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Mr Cucumber

Bitmasking with floats and doubles

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What I want to do is to take a float and bitmask out each of the for bytes in the float and save each byte in a char. This is how I tried to do it:
float bytes = whatever;
      //Filter out the bytes with a binary mask

	char byteLowest = static_cast<char> (bytes & 255);
	char byteSecondLowest = static_cast<char> ((bytes & 65280) >> 8);
	char byteSecondHighest = static_cast<char> ((bytes & 16711680) >> 16);
	char byteHighest = static_cast<char> ((bytes & 4278190080) >> 24);
Apparently the compiler dont like binary operations on floats. What can I do to perform what I want?

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float myfloat = whatever;
unsigned int myuint = reinterpret_cast<unsigned int&>(myfloat);
...then use bit operations to get the chars from the unsigned int.

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quote:
Original post by Mr Cucumber
Is the point of reinterpret_cast to maintain the bits in the float the exact same way in the int?
Yeah; it''s one way to reinterpret the underlying bits. Such reinterpretation can also be done with a union, or with a C-style cast, as billybob pointed out.

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Im trying to step away from the C ways of doing things. I realised recently that I do a lot of things in deprecated ways. Thanks all anyway.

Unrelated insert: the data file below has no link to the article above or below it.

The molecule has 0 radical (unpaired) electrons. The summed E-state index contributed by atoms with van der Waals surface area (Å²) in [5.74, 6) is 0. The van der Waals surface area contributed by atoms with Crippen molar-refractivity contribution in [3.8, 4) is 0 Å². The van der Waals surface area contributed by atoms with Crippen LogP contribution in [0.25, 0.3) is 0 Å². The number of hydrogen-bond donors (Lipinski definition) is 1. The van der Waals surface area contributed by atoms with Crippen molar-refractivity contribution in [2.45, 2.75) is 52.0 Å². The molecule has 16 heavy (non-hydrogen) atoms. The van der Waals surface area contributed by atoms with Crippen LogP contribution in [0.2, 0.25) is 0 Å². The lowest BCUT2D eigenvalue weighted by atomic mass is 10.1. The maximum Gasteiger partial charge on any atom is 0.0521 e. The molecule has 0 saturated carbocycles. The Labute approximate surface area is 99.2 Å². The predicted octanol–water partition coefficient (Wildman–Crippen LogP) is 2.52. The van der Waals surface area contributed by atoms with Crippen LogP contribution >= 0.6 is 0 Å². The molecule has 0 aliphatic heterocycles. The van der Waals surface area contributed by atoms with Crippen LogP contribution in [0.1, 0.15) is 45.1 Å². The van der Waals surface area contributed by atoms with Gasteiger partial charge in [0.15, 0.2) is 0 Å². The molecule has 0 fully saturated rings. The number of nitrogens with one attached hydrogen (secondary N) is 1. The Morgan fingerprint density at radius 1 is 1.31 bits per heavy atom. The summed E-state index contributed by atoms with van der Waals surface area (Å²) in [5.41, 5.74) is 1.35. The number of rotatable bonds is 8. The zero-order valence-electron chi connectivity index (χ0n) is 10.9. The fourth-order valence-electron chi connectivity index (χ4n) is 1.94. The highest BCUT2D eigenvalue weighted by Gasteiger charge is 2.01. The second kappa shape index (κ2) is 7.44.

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if & isn''t between a type and a name, it is used to get the adress of the variable right to it...

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to take the bits out of a float/double , you cant cast it to something else , because cast tries to change the varible to the new type , like if you cast a float like 12.42 to an int , you will get 12 !.

they showed you how to do it and i will explain :
take the float "f" , now the its address "&f" , now you have pointer to the place where the float is in memory , now you tell the compiler that the pointer is not pointing to a float but to and int (the same number of bits) "(*int)&if" .
ok now we want the actuall bits and not a pointer so we tell the compiler we want whats in that address

"int i=*((int*)&f)" , this is little ugly so you can do this in nicer way like this

union
{
float f;
char c[4];
} floatchar;

floatchar.f=1.3242;

printf(floatchar.c[0]);
printf(floatchar.c[1]);
...

you get the idea , enjoy

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